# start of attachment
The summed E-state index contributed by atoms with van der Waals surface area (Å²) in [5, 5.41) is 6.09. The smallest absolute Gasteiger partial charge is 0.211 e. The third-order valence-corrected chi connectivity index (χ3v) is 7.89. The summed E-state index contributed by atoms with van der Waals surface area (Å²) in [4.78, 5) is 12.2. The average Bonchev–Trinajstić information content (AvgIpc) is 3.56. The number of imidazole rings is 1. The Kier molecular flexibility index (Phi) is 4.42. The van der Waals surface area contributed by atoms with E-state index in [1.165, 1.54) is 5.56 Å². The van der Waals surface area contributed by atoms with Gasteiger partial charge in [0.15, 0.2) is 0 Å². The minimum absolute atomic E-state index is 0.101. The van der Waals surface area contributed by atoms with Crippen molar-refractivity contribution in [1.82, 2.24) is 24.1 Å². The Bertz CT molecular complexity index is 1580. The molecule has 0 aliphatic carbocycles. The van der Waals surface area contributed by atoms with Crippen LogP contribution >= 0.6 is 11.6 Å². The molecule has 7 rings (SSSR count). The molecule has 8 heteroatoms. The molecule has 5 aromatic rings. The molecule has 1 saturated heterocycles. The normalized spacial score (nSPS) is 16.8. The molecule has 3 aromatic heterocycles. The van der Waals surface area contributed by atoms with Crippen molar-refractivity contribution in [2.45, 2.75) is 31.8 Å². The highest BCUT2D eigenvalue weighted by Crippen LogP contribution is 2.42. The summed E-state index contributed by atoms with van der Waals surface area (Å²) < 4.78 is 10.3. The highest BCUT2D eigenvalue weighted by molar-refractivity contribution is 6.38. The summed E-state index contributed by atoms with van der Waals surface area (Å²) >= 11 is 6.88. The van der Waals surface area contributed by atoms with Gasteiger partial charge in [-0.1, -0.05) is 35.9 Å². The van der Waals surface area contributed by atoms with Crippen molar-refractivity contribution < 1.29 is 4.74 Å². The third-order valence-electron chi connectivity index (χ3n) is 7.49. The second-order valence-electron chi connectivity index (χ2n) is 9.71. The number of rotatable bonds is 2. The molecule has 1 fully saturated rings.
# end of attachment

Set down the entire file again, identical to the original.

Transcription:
The summed E-state index contributed by atoms with van der Waals surface area (Å²) in [5, 5.41) is 6.09. The smallest absolute Gasteiger partial charge is 0.211 e. The third-order valence-corrected chi connectivity index (χ3v) is 7.89. The summed E-state index contributed by atoms with van der Waals surface area (Å²) in [4.78, 5) is 12.2. The average Bonchev–Trinajstić information content (AvgIpc) is 3.56. The number of imidazole rings is 1. The Kier molecular flexibility index (Phi) is 4.42. The van der Waals surface area contributed by atoms with E-state index in [1.165, 1.54) is 5.56 Å². The van der Waals surface area contributed by atoms with Gasteiger partial charge in [0.15, 0.2) is 0 Å². The minimum absolute atomic E-state index is 0.101. The van der Waals surface area contributed by atoms with Crippen molar-refractivity contribution in [1.82, 2.24) is 24.1 Å². The Bertz CT molecular complexity index is 1580. The molecule has 0 aliphatic carbocycles. The van der Waals surface area contributed by atoms with Crippen LogP contribution >= 0.6 is 11.6 Å². The molecule has 7 rings (SSSR count). The molecule has 8 heteroatoms. The molecule has 5 aromatic rings. The molecule has 1 saturated heterocycles. The normalized spacial score (nSPS) is 16.8. The molecule has 3 aromatic heterocycles. The van der Waals surface area contributed by atoms with Crippen molar-refractivity contribution in [2.45, 2.75) is 31.8 Å². The highest BCUT2D eigenvalue weighted by Crippen LogP contribution is 2.42. The summed E-state index contributed by atoms with van der Waals surface area (Å²) < 4.78 is 10.3. The highest BCUT2D eigenvalue weighted by molar-refractivity contribution is 6.38. The summed E-state index contributed by atoms with van der Waals surface area (Å²) >= 11 is 6.88. The van der Waals surface area contributed by atoms with Gasteiger partial charge in [-0.1, -0.05) is 35.9 Å². The van der Waals surface area contributed by atoms with Crippen molar-refractivity contribution < 1.29 is 4.74 Å². The third-order valence-electron chi connectivity index (χ3n) is 7.49. The second-order valence-electron chi connectivity index (χ2n) is 9.71. The number of rotatable bonds is 2. The molecule has 1 fully saturated rings.